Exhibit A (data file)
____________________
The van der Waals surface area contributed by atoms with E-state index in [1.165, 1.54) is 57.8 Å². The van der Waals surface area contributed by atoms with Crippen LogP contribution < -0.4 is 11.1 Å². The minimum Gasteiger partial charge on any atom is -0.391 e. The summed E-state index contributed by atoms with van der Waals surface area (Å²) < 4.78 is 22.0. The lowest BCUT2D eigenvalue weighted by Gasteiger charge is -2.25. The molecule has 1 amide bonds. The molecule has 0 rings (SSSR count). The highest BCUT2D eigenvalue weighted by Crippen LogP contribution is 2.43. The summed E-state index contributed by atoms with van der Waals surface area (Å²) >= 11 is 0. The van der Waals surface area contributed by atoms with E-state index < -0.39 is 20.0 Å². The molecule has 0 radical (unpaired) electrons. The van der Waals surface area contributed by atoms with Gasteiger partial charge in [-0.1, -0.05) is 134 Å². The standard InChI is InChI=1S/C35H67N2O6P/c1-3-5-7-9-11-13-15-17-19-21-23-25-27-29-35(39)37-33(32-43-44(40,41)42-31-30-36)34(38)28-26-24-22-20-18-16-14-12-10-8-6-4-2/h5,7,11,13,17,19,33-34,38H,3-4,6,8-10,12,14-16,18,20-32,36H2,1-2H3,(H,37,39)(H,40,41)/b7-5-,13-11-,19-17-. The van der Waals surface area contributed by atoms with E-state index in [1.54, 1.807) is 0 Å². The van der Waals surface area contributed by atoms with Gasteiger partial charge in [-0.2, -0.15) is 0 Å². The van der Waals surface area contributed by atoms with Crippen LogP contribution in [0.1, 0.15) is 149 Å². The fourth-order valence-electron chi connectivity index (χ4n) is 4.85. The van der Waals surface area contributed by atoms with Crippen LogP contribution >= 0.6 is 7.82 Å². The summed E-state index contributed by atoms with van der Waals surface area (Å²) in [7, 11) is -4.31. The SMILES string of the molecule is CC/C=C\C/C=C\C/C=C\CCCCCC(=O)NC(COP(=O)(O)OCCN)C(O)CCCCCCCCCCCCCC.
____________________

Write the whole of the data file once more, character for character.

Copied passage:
The van der Waals surface area contributed by atoms with E-state index in [1.165, 1.54) is 57.8 Å². The van der Waals surface area contributed by atoms with Crippen LogP contribution < -0.4 is 11.1 Å². The minimum Gasteiger partial charge on any atom is -0.391 e. The summed E-state index contributed by atoms with van der Waals surface area (Å²) < 4.78 is 22.0. The lowest BCUT2D eigenvalue weighted by Gasteiger charge is -2.25. The molecule has 1 amide bonds. The molecule has 0 rings (SSSR count). The highest BCUT2D eigenvalue weighted by Crippen LogP contribution is 2.43. The summed E-state index contributed by atoms with van der Waals surface area (Å²) >= 11 is 0. The van der Waals surface area contributed by atoms with E-state index < -0.39 is 20.0 Å². The molecule has 0 radical (unpaired) electrons. The van der Waals surface area contributed by atoms with Gasteiger partial charge in [-0.1, -0.05) is 134 Å². The standard InChI is InChI=1S/C35H67N2O6P/c1-3-5-7-9-11-13-15-17-19-21-23-25-27-29-35(39)37-33(32-43-44(40,41)42-31-30-36)34(38)28-26-24-22-20-18-16-14-12-10-8-6-4-2/h5,7,11,13,17,19,33-34,38H,3-4,6,8-10,12,14-16,18,20-32,36H2,1-2H3,(H,37,39)(H,40,41)/b7-5-,13-11-,19-17-. The van der Waals surface area contributed by atoms with E-state index in [1.54, 1.807) is 0 Å². The van der Waals surface area contributed by atoms with Gasteiger partial charge in [-0.2, -0.15) is 0 Å². The van der Waals surface area contributed by atoms with Crippen LogP contribution in [0.1, 0.15) is 149 Å². The fourth-order valence-electron chi connectivity index (χ4n) is 4.85. The van der Waals surface area contributed by atoms with Crippen LogP contribution >= 0.6 is 7.82 Å². The summed E-state index contributed by atoms with van der Waals surface area (Å²) in [7, 11) is -4.31. The SMILES string of the molecule is CC/C=C\C/C=C\C/C=C\CCCCCC(=O)NC(COP(=O)(O)OCCN)C(O)CCCCCCCCCCCCCC.